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1. ## How to use full ADC resolution with voltage divider

I want to use a voltage divider to read the voltage from a 5 cell Lipo. However I want to use the full resolution of the ADC with analogRead() but across a limited voltage range. The maximum voltage being 4.2V per cell and although I do not want to discharge past 3.0V per cell I would like to range it to read down to 2.7V per cell. If I use a voltage divider with a 5K6 tied to VCC (Max = 5 x 4.2 = 21V, min = 5 x 2.7 = 13.5V) in series with a 1K I should get 3.18 or thereabouts when the battery is fully charged (21V) and 2.05V when the battery was at 13.5V. Is there a mechanism I can use to offset this so that I can use the full ADC resolution between these 2 voltages? As I see it using the Teensy LC with 12 bit ADC I have 3.3V/4096 = 0.8mV resolution. 2.05V/3.3V x 4096 = 2544 to 3.18V/3.3V x 4096 = 3947. So as I see it I am using 3947-2544 = 1403 of the available 4096 resolution. Can I somehow offset this so that I can use the full 12 bit resolution to read from 2.7V to 3.18V coming from my voltage divider?  Reply With Quote

2. To offset your voltage you can use where your would use a resistive divider on the non inverting input to set your range midpoint and the ratio of the input resistor and gain resistor to adjust gain to maximise the ADC range. While you can math out the various values would suggest either building a simulation or building out a prototype with variable Bias and gain control resistors to get a handle on how this all works. In picking an op-amp make sure you get one that can run down to 5V, and does not need a negative supply.  Reply With Quote

3. Originally Posted by GremlinWrangler To offset your voltage you can use where your would use a resistive divider on the non inverting input to set your range midpoint and the ratio of the input resistor and gain resistor to adjust gain to maximise the ADC range. While you can math out the various values would suggest either building a simulation or building out a prototype with variable Bias and gain control resistors to get a handle on how this all works. In picking an op-amp make sure you get one that can run down to 5V, and does not need a negative supply.
Thanks for your response. So. if I'm reading this correctly, I would use a reference voltage and a voltage divider to provide a fixed 2.7V into an Op Amp non inverting input. I would then connect the centre point of my voltage divider as described above to the inverting input and the output would be the difference of the 2. I would then select bias and gain control resistors to amplify the output to provide say 3.2V (I am guessing I would want to leave a little to avoid any risk of going over 3.3V) when the batteries were fully charged? Therefore as I understand it the Op Amp would then provide an output of 0 to 3.2V when the input went from 2.7V to 3.18V, have I understood this correctly?  Reply With Quote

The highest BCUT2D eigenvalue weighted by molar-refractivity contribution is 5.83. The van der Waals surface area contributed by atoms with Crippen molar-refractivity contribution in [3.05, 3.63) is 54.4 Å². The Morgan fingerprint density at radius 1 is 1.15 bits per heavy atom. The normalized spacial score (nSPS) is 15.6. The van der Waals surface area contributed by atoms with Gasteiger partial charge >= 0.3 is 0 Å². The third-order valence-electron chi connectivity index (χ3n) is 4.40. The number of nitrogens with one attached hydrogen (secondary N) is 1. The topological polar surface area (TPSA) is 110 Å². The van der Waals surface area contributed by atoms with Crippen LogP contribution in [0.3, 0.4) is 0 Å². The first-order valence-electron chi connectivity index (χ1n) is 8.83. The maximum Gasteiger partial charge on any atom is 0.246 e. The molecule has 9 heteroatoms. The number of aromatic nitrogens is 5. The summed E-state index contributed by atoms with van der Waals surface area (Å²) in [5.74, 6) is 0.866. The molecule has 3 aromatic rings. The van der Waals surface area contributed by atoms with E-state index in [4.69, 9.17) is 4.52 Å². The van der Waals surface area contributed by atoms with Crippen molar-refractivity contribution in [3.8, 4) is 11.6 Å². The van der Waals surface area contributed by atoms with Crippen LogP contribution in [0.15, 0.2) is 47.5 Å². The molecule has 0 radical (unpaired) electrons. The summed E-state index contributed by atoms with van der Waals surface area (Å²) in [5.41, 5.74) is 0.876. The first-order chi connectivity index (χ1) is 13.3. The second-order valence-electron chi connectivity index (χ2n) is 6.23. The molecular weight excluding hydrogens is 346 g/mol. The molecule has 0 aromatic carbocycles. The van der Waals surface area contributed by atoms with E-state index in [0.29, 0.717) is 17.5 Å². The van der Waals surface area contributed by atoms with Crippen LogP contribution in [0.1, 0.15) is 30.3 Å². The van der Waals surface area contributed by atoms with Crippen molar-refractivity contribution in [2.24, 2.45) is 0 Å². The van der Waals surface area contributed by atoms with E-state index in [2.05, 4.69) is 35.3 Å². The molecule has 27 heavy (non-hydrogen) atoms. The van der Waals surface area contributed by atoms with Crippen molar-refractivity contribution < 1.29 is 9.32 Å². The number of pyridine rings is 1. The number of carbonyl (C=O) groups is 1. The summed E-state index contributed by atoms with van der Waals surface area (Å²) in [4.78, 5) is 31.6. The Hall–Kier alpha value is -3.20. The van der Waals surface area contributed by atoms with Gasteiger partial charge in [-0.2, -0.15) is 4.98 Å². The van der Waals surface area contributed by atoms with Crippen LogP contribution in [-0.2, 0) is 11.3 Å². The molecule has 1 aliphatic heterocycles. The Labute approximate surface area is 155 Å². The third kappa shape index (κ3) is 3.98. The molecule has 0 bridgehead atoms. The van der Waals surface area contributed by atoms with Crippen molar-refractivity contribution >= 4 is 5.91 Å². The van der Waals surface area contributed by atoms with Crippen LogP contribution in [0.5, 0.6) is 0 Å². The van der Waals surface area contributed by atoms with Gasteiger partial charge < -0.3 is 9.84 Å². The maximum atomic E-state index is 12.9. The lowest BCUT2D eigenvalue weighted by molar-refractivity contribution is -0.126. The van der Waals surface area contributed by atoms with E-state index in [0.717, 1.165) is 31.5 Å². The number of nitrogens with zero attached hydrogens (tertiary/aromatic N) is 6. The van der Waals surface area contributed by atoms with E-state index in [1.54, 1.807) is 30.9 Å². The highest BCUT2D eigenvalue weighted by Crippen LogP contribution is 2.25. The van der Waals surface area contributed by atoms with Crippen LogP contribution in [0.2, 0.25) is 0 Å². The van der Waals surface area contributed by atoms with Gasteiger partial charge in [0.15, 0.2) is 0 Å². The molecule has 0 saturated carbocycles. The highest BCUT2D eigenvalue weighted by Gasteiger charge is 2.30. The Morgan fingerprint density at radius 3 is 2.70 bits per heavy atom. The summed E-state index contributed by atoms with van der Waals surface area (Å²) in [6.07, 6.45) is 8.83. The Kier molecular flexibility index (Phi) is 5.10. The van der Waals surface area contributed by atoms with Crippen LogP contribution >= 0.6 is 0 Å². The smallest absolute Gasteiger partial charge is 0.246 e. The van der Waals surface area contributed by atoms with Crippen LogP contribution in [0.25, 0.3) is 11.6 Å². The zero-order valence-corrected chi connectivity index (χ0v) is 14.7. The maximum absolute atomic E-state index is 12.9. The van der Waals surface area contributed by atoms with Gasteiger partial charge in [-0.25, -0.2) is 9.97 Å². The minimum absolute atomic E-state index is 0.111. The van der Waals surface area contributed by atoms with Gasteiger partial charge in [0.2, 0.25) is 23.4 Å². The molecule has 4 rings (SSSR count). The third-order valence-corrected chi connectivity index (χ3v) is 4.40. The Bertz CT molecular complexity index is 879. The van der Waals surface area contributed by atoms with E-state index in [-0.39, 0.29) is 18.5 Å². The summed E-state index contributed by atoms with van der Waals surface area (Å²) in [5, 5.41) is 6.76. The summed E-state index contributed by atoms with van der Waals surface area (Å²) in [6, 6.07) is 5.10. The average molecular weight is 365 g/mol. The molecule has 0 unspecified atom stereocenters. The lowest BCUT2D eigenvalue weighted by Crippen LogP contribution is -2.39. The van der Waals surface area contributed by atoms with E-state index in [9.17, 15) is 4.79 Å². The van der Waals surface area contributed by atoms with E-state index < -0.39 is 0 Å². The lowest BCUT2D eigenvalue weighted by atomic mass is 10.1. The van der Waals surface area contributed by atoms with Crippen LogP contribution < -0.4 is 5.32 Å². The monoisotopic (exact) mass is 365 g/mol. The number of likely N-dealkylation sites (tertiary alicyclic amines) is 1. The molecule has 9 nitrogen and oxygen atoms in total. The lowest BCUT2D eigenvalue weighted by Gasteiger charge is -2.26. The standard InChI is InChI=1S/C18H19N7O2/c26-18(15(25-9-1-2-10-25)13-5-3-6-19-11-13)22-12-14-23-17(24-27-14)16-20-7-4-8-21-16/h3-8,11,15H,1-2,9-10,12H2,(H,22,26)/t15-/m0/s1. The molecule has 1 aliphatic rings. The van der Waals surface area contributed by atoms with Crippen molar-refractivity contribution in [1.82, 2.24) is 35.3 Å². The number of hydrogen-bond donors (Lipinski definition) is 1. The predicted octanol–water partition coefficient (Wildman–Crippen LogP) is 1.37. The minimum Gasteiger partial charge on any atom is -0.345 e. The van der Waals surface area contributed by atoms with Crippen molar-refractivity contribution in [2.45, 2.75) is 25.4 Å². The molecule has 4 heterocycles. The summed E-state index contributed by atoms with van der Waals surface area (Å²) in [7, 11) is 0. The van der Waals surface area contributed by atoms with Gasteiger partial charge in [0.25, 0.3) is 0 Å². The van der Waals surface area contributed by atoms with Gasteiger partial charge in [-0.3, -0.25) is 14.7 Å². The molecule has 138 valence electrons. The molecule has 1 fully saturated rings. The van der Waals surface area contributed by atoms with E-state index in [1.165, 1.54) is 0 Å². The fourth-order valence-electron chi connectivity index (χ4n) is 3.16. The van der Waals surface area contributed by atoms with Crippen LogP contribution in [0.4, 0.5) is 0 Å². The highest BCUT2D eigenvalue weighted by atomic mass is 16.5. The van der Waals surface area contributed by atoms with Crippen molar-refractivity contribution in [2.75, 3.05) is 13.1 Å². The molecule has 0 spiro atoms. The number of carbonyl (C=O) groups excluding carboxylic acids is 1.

4. That should be how it all works, the bias voltage/reference may end up being half way through your range. Depends on internals of the amp and how it is powered. If you are chasing precision you need to make sure the op amp supply and the bias voltage are stable, but suspect for battery monitoring the ordinary supply is fine. The op amp supply will matter. Running it from 3.3V prevents the output going too high but means you need an input voltage divider to drop the input below 3.3V as well, running from 5V gives you more options on the amp itself (many do not run at 3.3) but takes care not to drive the output above 3.3V and still needs a voltage divider. I suspect the lowest leakage current way is to actually run it from the raw battery input, with inverting input also directly connected and get the difference between that and the reference but working out how to get that the gain to produce the right output range is making my head hurt.  Reply With Quote

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